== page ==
It was a no brainer I'd have to come up with some type of internet connection, not just for the additional streaming load, but for everything else web-related, as my email address is more useful than my home phone!

Not widely known is that Comcast will sell you an Internet only subscription. In my experience I'm getting insane speeds on Comcast compared to other providers. As long as they don't go back to enforcing their data cap, I'll be happy. Otherwise it'll be time to go shopping for a new service provider.

* * *

Is this plan perfect? Certainly not. There are some things to consider.

Most of your viewing pleasure is at the mercy of your Internet connection.

CNN has decided to marry themselves to cable and satellite providers so you can't watch CNN, nor its sister network HLN, live unless you're a subscriber.

Lastly, and perhaps a deal breaker for some, there's no option but to go without premium channels, such as HBO and Showtime, as they currently don't offer a la carte subscriptions. (April 2013 is going to be rough in my household when Season Three of Game of Thrones premieres!),

Good luck to anyone that takes up this venture. Your pocket book may just thank you!

This post is contributed by a community member. The views expressed in this blog are those of the author and do not necessarily reflect those of Patch Media Corporation. Everyone is welcome to submit a post to Patch. If you'd like to post a blog, go here to get started.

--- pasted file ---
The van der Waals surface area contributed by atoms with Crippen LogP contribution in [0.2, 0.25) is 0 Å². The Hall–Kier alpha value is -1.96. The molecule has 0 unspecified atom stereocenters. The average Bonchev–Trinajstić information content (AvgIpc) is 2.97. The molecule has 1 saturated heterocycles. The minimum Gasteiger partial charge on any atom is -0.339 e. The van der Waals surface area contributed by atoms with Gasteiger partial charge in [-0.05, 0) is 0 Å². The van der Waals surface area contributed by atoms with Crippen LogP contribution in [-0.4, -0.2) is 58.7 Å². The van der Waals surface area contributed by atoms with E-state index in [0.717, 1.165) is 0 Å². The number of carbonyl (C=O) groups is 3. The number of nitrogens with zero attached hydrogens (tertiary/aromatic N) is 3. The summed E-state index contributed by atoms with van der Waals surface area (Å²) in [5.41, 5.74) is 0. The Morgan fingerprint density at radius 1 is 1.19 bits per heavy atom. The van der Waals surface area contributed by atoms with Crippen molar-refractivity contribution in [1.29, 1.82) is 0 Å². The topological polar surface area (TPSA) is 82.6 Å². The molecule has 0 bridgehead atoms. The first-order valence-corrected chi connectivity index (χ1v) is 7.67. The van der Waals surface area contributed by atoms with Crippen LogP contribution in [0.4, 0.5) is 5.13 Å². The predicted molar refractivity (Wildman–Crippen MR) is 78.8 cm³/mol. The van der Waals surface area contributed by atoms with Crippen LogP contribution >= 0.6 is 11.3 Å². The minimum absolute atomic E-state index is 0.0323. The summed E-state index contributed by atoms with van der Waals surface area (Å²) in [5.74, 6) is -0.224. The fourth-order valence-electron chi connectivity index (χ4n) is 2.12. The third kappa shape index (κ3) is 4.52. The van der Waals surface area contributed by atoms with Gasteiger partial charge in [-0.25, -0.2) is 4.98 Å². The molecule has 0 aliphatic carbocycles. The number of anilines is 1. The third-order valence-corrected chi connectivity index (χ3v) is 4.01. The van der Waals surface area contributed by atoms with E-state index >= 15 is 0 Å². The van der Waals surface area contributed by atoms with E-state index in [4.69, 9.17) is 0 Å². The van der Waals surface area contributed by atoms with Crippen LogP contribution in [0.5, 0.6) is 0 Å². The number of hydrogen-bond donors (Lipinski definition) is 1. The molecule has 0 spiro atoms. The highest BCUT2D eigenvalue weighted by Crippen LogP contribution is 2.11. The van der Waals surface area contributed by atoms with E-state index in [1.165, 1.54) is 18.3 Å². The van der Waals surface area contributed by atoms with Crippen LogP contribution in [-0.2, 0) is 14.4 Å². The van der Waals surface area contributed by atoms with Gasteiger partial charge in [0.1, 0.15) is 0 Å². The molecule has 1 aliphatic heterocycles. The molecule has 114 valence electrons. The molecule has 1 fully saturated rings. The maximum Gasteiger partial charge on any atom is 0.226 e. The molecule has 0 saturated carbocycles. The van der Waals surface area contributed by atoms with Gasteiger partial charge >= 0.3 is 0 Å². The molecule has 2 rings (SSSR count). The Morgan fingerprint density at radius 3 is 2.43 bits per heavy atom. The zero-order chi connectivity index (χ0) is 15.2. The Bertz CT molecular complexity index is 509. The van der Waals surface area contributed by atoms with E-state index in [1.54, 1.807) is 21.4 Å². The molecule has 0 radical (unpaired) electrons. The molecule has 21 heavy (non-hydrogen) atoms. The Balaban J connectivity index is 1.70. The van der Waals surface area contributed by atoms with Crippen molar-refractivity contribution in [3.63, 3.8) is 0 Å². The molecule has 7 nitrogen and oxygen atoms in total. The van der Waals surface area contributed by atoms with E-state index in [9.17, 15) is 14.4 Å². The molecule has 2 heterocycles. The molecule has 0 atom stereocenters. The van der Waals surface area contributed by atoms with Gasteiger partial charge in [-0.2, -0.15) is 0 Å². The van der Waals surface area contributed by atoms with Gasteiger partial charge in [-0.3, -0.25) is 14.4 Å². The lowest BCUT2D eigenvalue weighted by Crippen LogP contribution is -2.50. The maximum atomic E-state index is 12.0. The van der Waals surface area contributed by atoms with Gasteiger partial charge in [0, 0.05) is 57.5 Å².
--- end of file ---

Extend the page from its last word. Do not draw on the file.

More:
Robert Marshall November 14, 2012 at 04:59 PM
Best option? Not necessarily, but I guess I'm lucky on the rabbit ears I've got. I threw them on my HDTV and am getting a fair amount of stations, including many UHF band ones. Strangely enough, I'm not getting KQED-9, which broadcasts from Sutro Tower, nor am I getting NBC-11. But, the latter doesn't surprise me as their transmitter is on Mt. San Bruno, not Sutro. I'll probably move on to a Leaf, or something else like that, if I feel the need. Just remember, that even though you may buy a Roku box, you will still need to pay the monthly subscription costs for whichever service you decide to follow. Fortunately, they usually include a trial period these days to get your feet wet. BTW: The purple Roku is now down to $50, and don't be surprised if there are even better prices the closer we get to Black Friday,